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The Rise of Mediation as an Alternative Dispute Resolution Tool

Mediation has been gaining prominence as an effective alternative dispute resolution tool in Malaysia especially with the enforcement of the Mediation Act 2012. Compared to litigation or arbitration, mediation is quick, efficient and inexpensive. Further, it is less confrontational as it provides a safe environment for confidential dispute resolution and conducted in private. Mediation is also popular as it acknowledges, addresses and deals with real and practical concerns of parties which may otherwise be considered irrelevant. It also allows parties to preserve relationships while reaching mutually beneficial resolutions. This is practically useful in protecting an organisation’s brand image and corporate reputation while not causing loss of customer or client confidence. 

There is no denying that the COVID-19 pandemic has changed the economic, business, financial and legal landscape. Travel restrictions and lockdowns, for instance, have restricted and delayed courts and arbitral proceedings and these institutions are currently overwhelmed by the backlog of cases whether already in motion prior to COVID-19 or as a result of it. With the exigencies of COVID-19, parties under immense pressure to soften the blow of the pandemic and resolve their disputes speedily should consider mediation.

Mediation has been applauded for its efficiency as compared to the normal route of litigation or arbitration as it assists parties to resolve their disputes through the following benefits:
  • Neutral mediator – As a neutral third party, a mediator can lead negotiations and assist parties to communicate constructively and recommend solutions which would mutually benefit all parties in reaching an amicable settlement; 
  • Swift resolution of disputes – Disputes can be resolved in a timely manner in contrast to litigation or arbitration as mediation is flexible and less procedural. It dispenses the inevitable need to use experts, often from multiple disciplines in addition to a number of witnesses for court proceedings;
  • Amiable approach – Due to its non-confrontational procedure, disputes are less likely to affect relationships between parties as resolution of disputes are mutually agreed upon by parties; 
  • Flexible solutions – Parties can resolve all outstanding issues once and for all since settlement agreement can be tailored comprehensively to address other related or potential issues in the future;
  • Confidentiality – Communications during the mediation process are strictly “without prejudice”, confidential and privileged and cannot be disclosed in any court or arbitration proceedings; and
  • Economical – Mediation is proven as less costly than litigation or arbitration.
Special COVID Mediation Centre

Under the Temporary Measures for Reducing the Impact of Coronavirus Diseases 2019 (“COVID-19”) Act, the Government of Malaysia has established a special mediation centre called Pusat Mediasi COVID-19 (“PMC-19”).  PMC is hoped to help resolve disputes where contractual obligations cannot be met due to the pandemic. Whilst mediation in Malaysia is generally governed by the Mediation Act 2012, mediation under PMC-19 is governed only by the COVID-19 Act and the rules governing the mediation process are the PMC-19 Mediation Rules.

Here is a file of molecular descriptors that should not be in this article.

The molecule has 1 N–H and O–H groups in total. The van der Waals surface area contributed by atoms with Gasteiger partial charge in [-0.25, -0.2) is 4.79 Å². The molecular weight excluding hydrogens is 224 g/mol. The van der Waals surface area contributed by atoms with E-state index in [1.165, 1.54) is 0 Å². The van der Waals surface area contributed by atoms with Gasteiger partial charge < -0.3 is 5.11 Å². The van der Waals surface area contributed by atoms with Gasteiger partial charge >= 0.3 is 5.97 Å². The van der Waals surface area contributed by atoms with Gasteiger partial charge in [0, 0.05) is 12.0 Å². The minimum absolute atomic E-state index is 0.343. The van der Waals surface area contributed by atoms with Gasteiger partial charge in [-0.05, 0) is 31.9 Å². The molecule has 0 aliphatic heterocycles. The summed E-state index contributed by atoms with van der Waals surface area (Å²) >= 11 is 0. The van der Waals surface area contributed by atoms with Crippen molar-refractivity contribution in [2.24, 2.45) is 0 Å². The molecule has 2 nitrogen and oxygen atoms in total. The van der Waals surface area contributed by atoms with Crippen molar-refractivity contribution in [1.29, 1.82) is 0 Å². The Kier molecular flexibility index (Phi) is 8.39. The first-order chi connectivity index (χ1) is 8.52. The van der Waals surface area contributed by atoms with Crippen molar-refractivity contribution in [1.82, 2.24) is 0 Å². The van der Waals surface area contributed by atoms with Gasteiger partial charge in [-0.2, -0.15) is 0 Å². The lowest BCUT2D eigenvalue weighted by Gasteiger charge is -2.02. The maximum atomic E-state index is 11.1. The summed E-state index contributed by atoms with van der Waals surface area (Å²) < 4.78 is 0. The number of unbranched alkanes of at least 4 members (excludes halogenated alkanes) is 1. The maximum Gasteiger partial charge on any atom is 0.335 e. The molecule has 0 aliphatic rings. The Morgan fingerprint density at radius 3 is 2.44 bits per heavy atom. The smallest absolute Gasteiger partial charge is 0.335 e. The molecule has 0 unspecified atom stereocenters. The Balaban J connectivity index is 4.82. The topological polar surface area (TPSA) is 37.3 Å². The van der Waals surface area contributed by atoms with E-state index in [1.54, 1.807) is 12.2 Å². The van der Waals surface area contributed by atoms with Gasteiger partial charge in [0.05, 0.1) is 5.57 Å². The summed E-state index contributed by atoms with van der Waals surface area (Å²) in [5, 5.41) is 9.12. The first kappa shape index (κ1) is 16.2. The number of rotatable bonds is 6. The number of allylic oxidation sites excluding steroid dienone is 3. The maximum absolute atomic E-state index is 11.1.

In Peninsular Malaysia, the Malaysian Bar manages the PMC-19 on behalf of the government to assist individuals under the B40 and M40 categories as well as for micro enterprises and Small Medium Enterprises (“SME”s). Under PMC-19, the disputed sum is limited to RM500,000 and below and covers disputes relating to the following contracts[1]:
  1. Construction work contracts or construction consulting contracts and any other contracts relating to the supply of materials, equipment or construction workers; 
  2. Performance bonds or the equivalent issued pursuant to a construction contract or supply contract;
  3. Professional services contract;
  4. Lease or rental of non-residential immovable property;
  5. Event contracts for the provision of any venue, accommodation, facilities, transportation, entertainment, catering or other goods or services, including any business meetings, incentive trips, conferences, exhibitions, sales events, concerts, shows, weddings, parties or other social gatherings or sporting events, for participants, attendees, guests, patrons or spectators for the assembly or event;
  6. Contracts by a tourism enterprise; and
  7. Contacts relating to religious pilgrimages.
As mediation is proven to be a more efficient dispute resolution avenue, disputing parties are encouraged to adopt this alternative to resolve matters without involving court hearings through PMC-19.
The pandemic has definitely tested and reshaped the traditional dispute resolution mechanism.  When a dispute is resolved amicably through mediation, parties would benefit from the less costly and timely procedure. It is a mutually beneficial outcome with opportunities to preserve amicable relationships where the results may not have been achieved through litigation or arbitration.

If you are interested to become a mediator, visit the Malaysian Mediation Centre website.

[1] The Edge Markets. 2021. Govt Covid-19 Mediation Centre Opens Today <>